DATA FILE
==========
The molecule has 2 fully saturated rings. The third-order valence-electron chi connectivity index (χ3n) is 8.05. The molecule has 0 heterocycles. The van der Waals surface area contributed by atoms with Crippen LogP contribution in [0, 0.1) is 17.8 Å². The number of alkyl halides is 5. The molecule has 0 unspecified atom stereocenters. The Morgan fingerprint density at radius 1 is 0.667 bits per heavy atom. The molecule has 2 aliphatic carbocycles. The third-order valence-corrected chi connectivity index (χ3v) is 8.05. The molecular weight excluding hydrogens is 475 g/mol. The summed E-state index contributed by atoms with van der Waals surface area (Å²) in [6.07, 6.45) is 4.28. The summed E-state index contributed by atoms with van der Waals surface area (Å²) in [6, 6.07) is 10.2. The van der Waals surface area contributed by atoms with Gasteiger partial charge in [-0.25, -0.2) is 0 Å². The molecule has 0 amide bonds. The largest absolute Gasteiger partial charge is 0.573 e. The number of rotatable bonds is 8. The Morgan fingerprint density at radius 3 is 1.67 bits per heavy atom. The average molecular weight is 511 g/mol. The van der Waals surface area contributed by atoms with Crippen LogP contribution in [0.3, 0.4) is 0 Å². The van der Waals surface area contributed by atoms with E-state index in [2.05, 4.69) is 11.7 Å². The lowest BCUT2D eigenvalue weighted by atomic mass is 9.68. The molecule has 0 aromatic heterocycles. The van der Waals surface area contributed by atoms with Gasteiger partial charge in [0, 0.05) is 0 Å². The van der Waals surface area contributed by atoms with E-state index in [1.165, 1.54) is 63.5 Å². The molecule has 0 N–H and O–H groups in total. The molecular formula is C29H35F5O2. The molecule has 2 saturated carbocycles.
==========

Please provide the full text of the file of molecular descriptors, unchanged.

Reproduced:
The molecule has 2 fully saturated rings. The third-order valence-electron chi connectivity index (χ3n) is 8.05. The molecule has 0 heterocycles. The van der Waals surface area contributed by atoms with Crippen LogP contribution in [0, 0.1) is 17.8 Å². The number of alkyl halides is 5. The molecule has 0 unspecified atom stereocenters. The Morgan fingerprint density at radius 1 is 0.667 bits per heavy atom. The molecule has 2 aliphatic carbocycles. The third-order valence-corrected chi connectivity index (χ3v) is 8.05. The molecular weight excluding hydrogens is 475 g/mol. The summed E-state index contributed by atoms with van der Waals surface area (Å²) in [6.07, 6.45) is 4.28. The summed E-state index contributed by atoms with van der Waals surface area (Å²) in [6, 6.07) is 10.2. The van der Waals surface area contributed by atoms with Gasteiger partial charge in [-0.25, -0.2) is 0 Å². The molecule has 0 amide bonds. The largest absolute Gasteiger partial charge is 0.573 e. The number of rotatable bonds is 8. The Morgan fingerprint density at radius 3 is 1.67 bits per heavy atom. The average molecular weight is 511 g/mol. The van der Waals surface area contributed by atoms with Crippen LogP contribution in [0.3, 0.4) is 0 Å². The van der Waals surface area contributed by atoms with E-state index in [2.05, 4.69) is 11.7 Å². The lowest BCUT2D eigenvalue weighted by atomic mass is 9.68. The molecule has 0 aromatic heterocycles. The van der Waals surface area contributed by atoms with Gasteiger partial charge in [0, 0.05) is 0 Å². The van der Waals surface area contributed by atoms with E-state index in [1.165, 1.54) is 63.5 Å². The molecule has 0 N–H and O–H groups in total. The molecular formula is C29H35F5O2. The molecule has 2 saturated carbocycles.